Double-Blind, Placebo-Controlled Trial of Topiramate (600 mg Daily) for the Treatment of Refractory Partial Epilepsy

Authors


Address correspondence and reprint requests to Dr. C. A. Tassinari at Department of Neurological Sciences, University of Bologna, Bellaria Hospital, Via Altura 3, 40139 Bologna, Italy.

Abstract

Summary: Purpose: We wished to evaluate adjunctive therapy for partial-onset seizures with topiramate (TPM) for efficacy and safety in a double-blind, placebo-controlled, randomized, parallel-group study.

Methods: Sixty outpatients with epilepsy (47 men and 13 women, mean age 32.9 years) were studied. All had a documented history of partial-onset seizures with or without secondarily generalized seizures. After an 8-week baseline during which patients had at least one seizure per week, 30 patients each were randomized to TPM 300 mg twice daily (b.i.d.) or placebo for 12 weeks.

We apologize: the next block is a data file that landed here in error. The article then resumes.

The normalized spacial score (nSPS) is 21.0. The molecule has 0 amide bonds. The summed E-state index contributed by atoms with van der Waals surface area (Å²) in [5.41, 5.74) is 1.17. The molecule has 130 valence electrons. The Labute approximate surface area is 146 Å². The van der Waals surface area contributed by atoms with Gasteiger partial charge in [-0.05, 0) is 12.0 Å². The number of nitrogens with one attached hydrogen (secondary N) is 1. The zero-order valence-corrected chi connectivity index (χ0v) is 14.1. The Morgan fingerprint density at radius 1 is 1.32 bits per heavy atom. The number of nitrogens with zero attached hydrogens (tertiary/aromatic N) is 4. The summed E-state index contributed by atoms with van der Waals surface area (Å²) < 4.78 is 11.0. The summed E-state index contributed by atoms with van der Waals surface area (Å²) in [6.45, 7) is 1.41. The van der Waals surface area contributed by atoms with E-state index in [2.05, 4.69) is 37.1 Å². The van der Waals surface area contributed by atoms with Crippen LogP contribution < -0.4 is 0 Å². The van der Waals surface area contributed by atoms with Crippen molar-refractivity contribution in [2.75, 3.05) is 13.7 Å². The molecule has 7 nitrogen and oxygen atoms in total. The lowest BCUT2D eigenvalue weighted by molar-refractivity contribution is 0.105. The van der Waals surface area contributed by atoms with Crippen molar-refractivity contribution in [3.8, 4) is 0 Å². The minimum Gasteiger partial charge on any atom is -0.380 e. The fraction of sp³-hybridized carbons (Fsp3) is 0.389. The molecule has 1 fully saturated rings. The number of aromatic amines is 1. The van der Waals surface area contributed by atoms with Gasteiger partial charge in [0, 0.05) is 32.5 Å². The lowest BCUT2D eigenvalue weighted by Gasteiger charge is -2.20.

Results: TPM was significantly superior to placebo, as indicated by all efficacy assessments: greater median percent reduction from baseline in the average monthly seizure rate (46 vs. -12%, p = 0.004); greater number of treatment responders (patients with geqslant R: gt-or-equal, slanted50% reduction in seizure rate) (47 vs. 10%, p = 0.001), and better investigator (p = 0.002) and patient (p = 0.010) global assessments of treatment. Among TPM-treated patients, the most commonly reported adverse events (AE) were headache, somnolence, fatigue, dizziness, and abnormal thinking. Most AE were mild or moderate in severity.

Conclusions: The results of the present trial indicate that TPM 600 mgiday is effective in the treatment of refractory partial-onset seizures with or without secondarily generalized seizures.

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